Treating Hepatitis C May Yield Economic Benefits
Although hepatitis C virus medications are often costly to many patients, recent study results suggest that treating the disease can reduce absenteeism and increase productivity.
Although hepatitis C virus (HCV) medications are often costly to many patients, recent study results presented at Digestive Disease Week suggest that treating the disease can reduce absenteeism and increase productivity, providing a significant economic benefit to society.
The study enrolled more than 1900 patients with HCV who had been treated with an all-oral combination of ledipasvir and sofosbuvir (LDV/SOF), which has a 94% to 99% cure rate with minimal adverse effects. After the participants completed a questionnaire on their absenteeism and productivity, the research team estimated that curing HCV with LDV/SOF was associated with an annual savings of $3.2 billion in the United States.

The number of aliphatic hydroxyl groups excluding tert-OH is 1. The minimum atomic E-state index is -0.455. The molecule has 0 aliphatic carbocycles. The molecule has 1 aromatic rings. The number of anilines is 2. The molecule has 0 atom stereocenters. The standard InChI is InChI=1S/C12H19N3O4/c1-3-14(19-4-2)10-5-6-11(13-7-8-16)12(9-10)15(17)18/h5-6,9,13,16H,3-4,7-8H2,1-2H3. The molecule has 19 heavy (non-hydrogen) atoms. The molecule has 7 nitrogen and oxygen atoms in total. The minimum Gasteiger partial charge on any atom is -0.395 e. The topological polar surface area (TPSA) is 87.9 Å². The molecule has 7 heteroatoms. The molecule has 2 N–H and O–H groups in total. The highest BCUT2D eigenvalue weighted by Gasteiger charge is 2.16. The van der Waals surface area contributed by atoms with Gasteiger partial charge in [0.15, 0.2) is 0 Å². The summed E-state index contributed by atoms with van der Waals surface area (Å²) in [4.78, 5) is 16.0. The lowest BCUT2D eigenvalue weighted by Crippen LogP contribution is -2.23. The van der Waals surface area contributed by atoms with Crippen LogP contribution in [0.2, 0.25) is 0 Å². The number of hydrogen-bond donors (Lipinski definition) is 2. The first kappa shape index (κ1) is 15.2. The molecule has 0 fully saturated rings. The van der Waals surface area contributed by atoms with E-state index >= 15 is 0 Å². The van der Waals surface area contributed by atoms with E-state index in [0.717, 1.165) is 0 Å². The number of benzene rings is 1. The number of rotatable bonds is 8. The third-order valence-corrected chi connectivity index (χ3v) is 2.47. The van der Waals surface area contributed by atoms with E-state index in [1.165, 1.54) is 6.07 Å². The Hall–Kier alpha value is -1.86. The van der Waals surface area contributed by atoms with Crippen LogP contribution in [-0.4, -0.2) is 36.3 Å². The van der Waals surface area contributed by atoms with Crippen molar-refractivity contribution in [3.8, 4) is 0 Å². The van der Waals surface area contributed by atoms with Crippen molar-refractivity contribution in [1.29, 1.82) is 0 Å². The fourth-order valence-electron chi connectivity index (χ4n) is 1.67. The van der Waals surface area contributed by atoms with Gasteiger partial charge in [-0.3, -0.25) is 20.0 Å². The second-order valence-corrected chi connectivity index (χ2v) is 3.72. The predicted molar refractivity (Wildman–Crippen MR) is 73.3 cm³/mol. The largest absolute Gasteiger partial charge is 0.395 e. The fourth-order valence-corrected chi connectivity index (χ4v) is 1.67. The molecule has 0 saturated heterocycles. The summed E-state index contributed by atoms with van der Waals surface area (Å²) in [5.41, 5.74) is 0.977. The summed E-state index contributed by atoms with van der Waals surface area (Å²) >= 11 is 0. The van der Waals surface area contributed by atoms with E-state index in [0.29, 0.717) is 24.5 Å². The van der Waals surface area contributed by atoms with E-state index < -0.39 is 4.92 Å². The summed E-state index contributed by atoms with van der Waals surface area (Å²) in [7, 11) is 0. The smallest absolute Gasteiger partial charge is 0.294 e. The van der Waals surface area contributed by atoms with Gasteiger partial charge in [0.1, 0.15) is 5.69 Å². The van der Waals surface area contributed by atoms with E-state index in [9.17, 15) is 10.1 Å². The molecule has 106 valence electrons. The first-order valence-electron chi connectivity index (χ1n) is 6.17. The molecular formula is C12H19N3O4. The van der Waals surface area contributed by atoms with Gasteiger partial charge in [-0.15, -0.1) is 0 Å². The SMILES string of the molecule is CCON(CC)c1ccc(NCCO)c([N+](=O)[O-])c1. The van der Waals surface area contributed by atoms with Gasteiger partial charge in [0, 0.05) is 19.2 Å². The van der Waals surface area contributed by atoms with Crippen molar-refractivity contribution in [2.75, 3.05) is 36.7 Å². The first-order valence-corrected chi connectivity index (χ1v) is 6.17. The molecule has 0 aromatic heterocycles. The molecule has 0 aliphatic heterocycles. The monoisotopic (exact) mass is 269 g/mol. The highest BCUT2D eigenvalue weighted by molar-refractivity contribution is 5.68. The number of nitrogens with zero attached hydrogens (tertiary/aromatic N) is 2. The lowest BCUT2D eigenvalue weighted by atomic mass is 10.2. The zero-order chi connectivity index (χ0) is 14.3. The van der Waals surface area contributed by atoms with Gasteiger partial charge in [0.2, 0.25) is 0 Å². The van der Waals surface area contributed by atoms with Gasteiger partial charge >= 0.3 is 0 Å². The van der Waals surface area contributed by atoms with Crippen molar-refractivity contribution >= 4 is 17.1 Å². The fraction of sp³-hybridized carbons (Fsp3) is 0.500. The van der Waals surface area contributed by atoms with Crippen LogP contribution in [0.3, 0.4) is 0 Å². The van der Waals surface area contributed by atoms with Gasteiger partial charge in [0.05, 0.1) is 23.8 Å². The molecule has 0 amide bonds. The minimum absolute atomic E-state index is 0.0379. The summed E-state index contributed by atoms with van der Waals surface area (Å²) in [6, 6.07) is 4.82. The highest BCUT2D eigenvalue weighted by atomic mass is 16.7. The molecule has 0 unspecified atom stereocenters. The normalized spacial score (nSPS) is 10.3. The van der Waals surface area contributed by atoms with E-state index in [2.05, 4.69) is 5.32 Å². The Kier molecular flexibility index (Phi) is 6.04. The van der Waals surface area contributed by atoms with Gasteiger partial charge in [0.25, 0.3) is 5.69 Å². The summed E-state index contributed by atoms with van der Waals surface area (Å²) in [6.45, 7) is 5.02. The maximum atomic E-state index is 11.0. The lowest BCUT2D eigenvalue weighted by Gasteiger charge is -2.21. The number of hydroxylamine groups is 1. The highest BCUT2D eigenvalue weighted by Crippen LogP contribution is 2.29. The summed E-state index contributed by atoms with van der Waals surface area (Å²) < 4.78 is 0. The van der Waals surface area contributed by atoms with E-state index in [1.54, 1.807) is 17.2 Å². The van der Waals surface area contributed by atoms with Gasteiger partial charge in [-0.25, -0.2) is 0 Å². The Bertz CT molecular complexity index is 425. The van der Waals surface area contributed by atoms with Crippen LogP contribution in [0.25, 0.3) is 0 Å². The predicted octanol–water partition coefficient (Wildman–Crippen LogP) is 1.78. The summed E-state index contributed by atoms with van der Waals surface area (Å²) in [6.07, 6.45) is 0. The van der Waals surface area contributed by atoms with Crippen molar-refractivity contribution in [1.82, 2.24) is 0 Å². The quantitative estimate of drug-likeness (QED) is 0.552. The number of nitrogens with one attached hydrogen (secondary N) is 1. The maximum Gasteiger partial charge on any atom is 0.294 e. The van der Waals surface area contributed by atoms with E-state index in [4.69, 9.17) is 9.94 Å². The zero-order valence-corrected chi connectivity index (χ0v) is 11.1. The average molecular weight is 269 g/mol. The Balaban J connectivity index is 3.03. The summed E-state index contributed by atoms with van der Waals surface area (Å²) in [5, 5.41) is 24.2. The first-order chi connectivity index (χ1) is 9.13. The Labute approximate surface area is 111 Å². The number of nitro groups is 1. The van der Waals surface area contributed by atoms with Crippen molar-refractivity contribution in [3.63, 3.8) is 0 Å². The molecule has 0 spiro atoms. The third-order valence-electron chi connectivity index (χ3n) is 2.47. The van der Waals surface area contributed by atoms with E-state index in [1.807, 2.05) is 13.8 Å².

“Chronic hepatitis C is more than just a problem for the patient—it has a ripple effect that impacts society at large,” said lead researcher Zobair Younossi, MD, in a press release. “While previous reports have found the cost of these drugs as certainly significant, the long-term benefits of curing patients with hepatitis C makes this a worthwhile investment. We must begin to look at chronic diseases, such as hepatitis C, from every angle, which should inspire progress in developing more tolerable and effective cures.”
Although the study authors were encouraged by their findings, they noted that further research is needed to evaluate the economic consequences of an HCV cure outside of a clinical trial setting.